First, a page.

November 16th, 2006

Pirate - Calico Jack's flag

The Libertalia Delusion and the End of an Era

(Forgive me if I'm a little vague or in error on some of the details. Most of this comes from a book that I can no longer find a copy of, the best book on Caribbean piracy I've ever read, Cyrus Karraker's Piracy Was a Business.)

By the 1680s, the writing was on the wall for Caribbean piracy. The Brethren of the Coast were on their 3rd pirate haven, 4th if you count the original pre-piracy settlement in Haiti. Tortola had been captured. They were persona non grata in Port Royal after the earthquake. They had moved their headquarters to New Providence Island off the Carolina coast, to make it easier to trade with their best customers for stolen goods, the American colonists. But after Blackbeard's little "misunderstanding" in Charleston and the resulting deadly manhunt, the Brethren were nervous about how long New Providence could last. There was also the increasingly uncomfortable worry that at any time, peace might break out in Europe and, this time, stick. The more far-sighted among them could see that when that happened, those nations would be less willing to make deals with pirates because they'd no longer be useful as deniable terrorists, and worse, peace would free up all the navies of Europe for pirate-hunting. But the biggest problem they faced was that by late in that century, Spain had pretty well finished looting the dying Aztec and Mayan empires, which meant that there was no longer the hope of another gigantic score, the capture of a Spanish treasure ship. All that was leaving them to prey upon was the relatively small potatoes of trade between Europe and the New World.

So the Brethren of the Coast made a plan for what they would all do once the Caribbean piracy era was over. They assembled a fully-armed, fully-equipped small colony fleet of four ships and about 300 pirates. Their objective was to sail around the tip of Africa and up the coast to Madagascar. Preliminary scouting reports had told them that there were several places on the northern coast of Madagascar that could easily be turned into fortified harbors. From there, pirates would be ideally situated to prey on the truly valuable shipping, the spice and silk trade between Portugal, Netherlands, and England and the Mogul Empire, the Islamic empire that spanned all or most of modern-day Afghanistan, Pakistan, Nepal, India, and Bangladesh. There was even the hope of a Spanish treasure ship sized prize for at least one lucky crew per year. Every year, the Mogul ruling class made the annual pilgrimage to Mecca. Being Moguls, they tended to travel with huge amounts of money, lots of luxury goods, and very ransomable passengers. Captain William Every's legendary treasure came from the capture of a royal Mogul pilgrimage ship.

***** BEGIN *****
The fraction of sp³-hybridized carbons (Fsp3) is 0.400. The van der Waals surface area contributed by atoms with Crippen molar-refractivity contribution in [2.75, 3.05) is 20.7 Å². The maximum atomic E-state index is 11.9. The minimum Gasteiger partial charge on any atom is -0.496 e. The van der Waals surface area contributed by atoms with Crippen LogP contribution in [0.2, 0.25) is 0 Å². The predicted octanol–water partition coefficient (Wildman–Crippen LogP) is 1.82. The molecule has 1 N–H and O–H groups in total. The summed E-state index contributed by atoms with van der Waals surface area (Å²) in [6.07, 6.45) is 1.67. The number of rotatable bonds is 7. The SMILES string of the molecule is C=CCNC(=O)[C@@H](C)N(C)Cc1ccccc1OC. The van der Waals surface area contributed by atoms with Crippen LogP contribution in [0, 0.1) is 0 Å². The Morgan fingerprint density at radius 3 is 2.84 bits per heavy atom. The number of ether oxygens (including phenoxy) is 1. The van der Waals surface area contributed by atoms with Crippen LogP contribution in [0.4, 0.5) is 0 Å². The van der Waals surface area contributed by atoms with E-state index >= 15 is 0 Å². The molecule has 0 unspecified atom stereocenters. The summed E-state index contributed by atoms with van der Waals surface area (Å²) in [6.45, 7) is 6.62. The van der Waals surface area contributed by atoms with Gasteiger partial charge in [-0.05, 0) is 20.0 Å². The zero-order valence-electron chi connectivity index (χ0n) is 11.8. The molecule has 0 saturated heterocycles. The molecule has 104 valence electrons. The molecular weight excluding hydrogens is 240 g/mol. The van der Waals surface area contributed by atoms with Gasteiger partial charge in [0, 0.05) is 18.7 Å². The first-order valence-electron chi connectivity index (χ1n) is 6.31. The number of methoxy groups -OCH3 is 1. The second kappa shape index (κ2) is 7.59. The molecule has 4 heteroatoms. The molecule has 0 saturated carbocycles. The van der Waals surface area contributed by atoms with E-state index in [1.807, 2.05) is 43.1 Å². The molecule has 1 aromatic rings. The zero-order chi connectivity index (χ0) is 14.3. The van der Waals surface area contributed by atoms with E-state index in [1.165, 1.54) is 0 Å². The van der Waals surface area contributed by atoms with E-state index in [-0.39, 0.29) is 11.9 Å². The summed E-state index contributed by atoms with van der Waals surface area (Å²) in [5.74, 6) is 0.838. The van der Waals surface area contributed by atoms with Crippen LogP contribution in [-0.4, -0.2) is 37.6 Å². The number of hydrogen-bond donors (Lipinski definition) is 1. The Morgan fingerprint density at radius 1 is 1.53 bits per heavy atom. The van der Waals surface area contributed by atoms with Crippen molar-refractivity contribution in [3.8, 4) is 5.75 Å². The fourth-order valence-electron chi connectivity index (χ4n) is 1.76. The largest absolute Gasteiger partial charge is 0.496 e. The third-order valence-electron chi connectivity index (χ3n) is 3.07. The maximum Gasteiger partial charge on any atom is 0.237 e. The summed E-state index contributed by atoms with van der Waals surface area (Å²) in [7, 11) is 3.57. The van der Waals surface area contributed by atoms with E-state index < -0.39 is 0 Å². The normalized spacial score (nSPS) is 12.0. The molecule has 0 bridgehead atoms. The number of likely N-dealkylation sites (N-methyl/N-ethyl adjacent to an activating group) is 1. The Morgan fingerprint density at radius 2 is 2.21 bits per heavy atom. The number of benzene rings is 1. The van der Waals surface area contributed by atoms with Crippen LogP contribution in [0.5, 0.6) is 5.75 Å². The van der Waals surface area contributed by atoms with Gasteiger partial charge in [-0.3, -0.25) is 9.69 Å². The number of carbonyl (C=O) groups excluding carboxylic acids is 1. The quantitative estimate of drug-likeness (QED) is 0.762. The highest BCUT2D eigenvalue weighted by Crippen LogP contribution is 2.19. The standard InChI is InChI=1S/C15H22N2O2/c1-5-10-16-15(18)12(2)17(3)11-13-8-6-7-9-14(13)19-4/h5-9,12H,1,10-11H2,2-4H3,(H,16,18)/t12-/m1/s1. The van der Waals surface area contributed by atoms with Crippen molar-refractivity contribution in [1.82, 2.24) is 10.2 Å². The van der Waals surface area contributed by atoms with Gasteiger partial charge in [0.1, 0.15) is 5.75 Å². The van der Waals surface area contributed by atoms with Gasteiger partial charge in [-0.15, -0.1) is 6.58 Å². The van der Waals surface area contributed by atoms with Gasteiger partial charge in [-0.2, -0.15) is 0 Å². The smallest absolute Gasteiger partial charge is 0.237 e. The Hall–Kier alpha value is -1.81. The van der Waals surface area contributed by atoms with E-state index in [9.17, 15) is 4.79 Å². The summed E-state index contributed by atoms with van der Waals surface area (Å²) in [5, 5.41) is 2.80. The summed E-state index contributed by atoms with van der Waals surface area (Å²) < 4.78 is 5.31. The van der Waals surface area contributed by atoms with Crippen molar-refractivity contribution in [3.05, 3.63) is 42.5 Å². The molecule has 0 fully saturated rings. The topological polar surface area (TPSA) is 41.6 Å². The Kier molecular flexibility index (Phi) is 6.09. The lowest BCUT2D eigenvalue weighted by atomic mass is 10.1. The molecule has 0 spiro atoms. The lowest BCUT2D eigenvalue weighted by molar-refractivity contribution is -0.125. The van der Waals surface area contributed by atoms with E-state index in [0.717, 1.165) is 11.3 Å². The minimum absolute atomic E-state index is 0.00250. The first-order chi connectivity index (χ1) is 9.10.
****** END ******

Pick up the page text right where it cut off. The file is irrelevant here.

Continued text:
So the plan was for those 300 pirates to capture northern Madagascar, subjugate the locals (who, according to the early scouting reports, were little more than savages), and force the natives to build them a harbor fort from which they could declare, and found, the permanent pirate kingdom of Libertalia. All through the last decade or two of the Caribbean pirate era, every pirate captain knew that if what he was currently doing got too tough or too unprofitable, he and his crew could always retire to Libertalia, the kingdom that pirates ruled. This belief in their libertarian fantasy kingdom provided them with great comfort. Unfortunately, what none of them knew was that it was truly a fantasy kingdom. The plan had been doomed from the start. It was a fiasco of legendary proportions. It had turned into such a disaster that nobody escaped to tell the Caribbean pirates that they had failed.

You see, the Madagascarans had been successfully fighting off Arab and Somali slave traders for hundreds of years. When the pirates first landed, the natives welcomed them and then set about ignoring them. When the Libertalian pirates tried to persuade the Madagascarans to build them a pirate harbor fort from which they could raid the Moguls and make Madagascar wealthy, the natives showed little or no interest. When the pirates tried to make them do it at gunpoint, though, they got the surprise of their life. The islanders instantly formed up into a huge army, seized and burned the pirates' ships, and slaughtered 2/3rds of them. The survivors thought they had a clever backup plan. They knew that more pirate ships would be coming, and pirates thought of themselves as good at living off of the land in tropical climates. So they fled into the jungle to hide from the natives until reinforcements arrived. If there were enough reinforcements, they could resume the conquest of northern Madagascar and the founding of Libertalia. If not, well, then at least they could evacuate and go back to New Providence.

All but 4 of them died of malaria in the first few months.

Nor were those surviving 4 evacuated. Peace did, in fact, break out in the Caribbean. Then the British sailed a huge war fleet into New Providence. They offered a generous amnesty, with a firm warning that this would be the last pirate amnesty ever in the world, to those who surrendered. Nearly all of them did. The rest were caught trying to escape, and hanged en masse. The would-be Libertalians were never going to get their reinforcement fleet. After holding out as long as they could, the last stragglers of the Libertalia expedition staggered into a native village and surrendered.

Correction: The earliest draft of this attributed Captain Every's feat to Captain Kidd. Corrected. Thanks, jholloway!